Thursday, January 31, 2013

The Society for Historical Archaeology's 46th Annual Conference

Enjoying the view!

            Hi everyone, it’s Erica providing a quick update on what the Fort St. Joseph staff were up to earlier this month. In early January, I along with Dr. Nassaney, travelled to Leicester, England to attend the 46th annual conference of the Society for Historical Archaeology (SHA). Our project zooarchaeologist Dr. Terry Martin and several project alumni, including Cynthia Nostrant, LisaMarie Malischke, Andrew Robinson and Andrew Beaupré were able to make the trip as well. It was exciting to have the conference in England this year as it’s only SHA’s second time there and we had the opportunity to hear about what historical archaeologists across the UK and other parts of Europe are working on as well.
'Key in Palm' 2nd place - B&W artifact
            Conferences, like SHA, are important for professionals and students in the field to attend. It takes research a long time to go through the peer review process and be published in journals or books, but archaeologists present their current work at these conferences so we can keep up with what is going on in the field. Individual presentations are placed into sessions, each organized around a specific theme. This is a great way for us to meet other people who are working on similar topics and share our ideas.
Principal Investigator, Dr. Michael Nassaney, organized a  day-long session where authors from the American Experience in Archaeological Perspective book series, of which he is the editor, presented papers dealing with their specialization. The session sought to highlight how archaeologists have used archaeology to come to understand the American experience in ways which often challenge and force us to reconsider the “official” telling of history. The presentations dealt with both specific topics like farmsteads, race, and cemeteries as well as theoretical frameworks like Dr. LouAnn Wurst’s (our department chair here at Western) presentation on class. Dr. Nassaney updated everyone on some of his recent work using Fort St. Joseph to explore the trends in the historical archaeology of the North American fur trade. Dr. Terry Martin’s presentation was in this session as well. He used the faunal remains from Fort St. Joseph and other French Colonial site in the region to explore how foodways provide insight into colonial relations.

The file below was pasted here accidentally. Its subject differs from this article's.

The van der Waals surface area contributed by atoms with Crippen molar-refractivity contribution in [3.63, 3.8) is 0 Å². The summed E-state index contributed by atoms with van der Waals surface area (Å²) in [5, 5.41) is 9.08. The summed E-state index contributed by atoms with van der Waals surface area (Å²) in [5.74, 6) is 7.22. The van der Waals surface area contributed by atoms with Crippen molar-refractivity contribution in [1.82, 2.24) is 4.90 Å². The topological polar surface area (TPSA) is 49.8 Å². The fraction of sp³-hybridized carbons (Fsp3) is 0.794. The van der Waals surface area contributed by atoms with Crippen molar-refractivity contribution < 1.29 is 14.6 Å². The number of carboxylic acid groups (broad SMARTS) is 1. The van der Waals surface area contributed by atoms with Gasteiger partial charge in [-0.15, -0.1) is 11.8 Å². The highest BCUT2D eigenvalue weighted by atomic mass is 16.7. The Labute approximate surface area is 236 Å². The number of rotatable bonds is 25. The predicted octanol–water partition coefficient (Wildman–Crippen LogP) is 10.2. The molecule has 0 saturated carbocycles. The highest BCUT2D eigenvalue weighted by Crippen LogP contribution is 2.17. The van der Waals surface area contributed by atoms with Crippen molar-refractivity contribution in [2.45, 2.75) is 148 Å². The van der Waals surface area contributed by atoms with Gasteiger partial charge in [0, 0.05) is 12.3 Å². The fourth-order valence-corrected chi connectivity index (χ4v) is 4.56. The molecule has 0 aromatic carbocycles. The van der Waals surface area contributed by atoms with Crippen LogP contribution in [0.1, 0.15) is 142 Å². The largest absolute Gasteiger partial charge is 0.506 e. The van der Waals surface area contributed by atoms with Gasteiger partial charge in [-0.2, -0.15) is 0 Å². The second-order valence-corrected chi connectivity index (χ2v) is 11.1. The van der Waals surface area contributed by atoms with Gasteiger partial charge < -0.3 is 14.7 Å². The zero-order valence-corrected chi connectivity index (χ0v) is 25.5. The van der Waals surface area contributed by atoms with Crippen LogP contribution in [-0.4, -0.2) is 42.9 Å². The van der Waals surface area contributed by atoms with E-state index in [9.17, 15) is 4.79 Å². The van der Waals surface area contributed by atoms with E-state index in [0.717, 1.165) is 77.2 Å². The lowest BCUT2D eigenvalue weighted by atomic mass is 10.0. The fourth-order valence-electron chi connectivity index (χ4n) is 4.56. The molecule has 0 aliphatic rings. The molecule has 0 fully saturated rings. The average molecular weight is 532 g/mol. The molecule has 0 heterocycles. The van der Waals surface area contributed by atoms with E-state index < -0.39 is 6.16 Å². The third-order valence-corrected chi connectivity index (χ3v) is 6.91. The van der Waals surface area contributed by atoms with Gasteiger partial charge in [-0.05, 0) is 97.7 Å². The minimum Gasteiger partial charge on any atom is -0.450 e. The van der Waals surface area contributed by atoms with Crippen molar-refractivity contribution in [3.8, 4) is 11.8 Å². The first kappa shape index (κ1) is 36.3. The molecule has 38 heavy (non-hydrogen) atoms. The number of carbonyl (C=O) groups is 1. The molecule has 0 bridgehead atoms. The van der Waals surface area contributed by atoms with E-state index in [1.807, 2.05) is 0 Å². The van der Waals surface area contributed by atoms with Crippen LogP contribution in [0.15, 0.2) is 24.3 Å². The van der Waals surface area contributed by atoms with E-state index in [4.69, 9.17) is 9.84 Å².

'Carefully extracting the deer mandible' 1st place - Color Field Work
Late Saturday afternoon I presented my paper (and got to spent the whole conference with it looming over my head…yay…) which deals with using archaeology in children’s education programs. Among all of my responsibilities as Public Outreach Coordinator this summer I managed to sneak in a few hours of work with the summer camp programs which provided the context for my paper as well as my upcoming thesis. Andrew Robinson and Andrew Beaupré both presented on some of the work they have done post-Fort St. Joseph.
Although graduate student, Susan Reichert, was not able to attend the conference she did submit some of the photos she took on site as the staff photographer this summer. And (drum roll), her submissions garnered a third place ribbon, two second places ribbons, and a first place ribbon for a color image of fieldwork.
      Overall, the conference was a success; we learned a lot about many topics in archaeology and we able to share our work with others. After the conference I went to Marseille, on strictly non-work related business, but I did get to see some of the fascinating excavations which were done at the old Roman Docks there. We’ll be looking forward to the next SHA conference which will be held in Quebec! But until then we have another busy and exciting field season in Niles to prepare for!
                      -Erica D'Elia

'How many archaeologists fit in a unit?' 2nd place - Color portrait

‘Searching for clues, Fort St Joseph’ 3rd place Archaeological fieldwork

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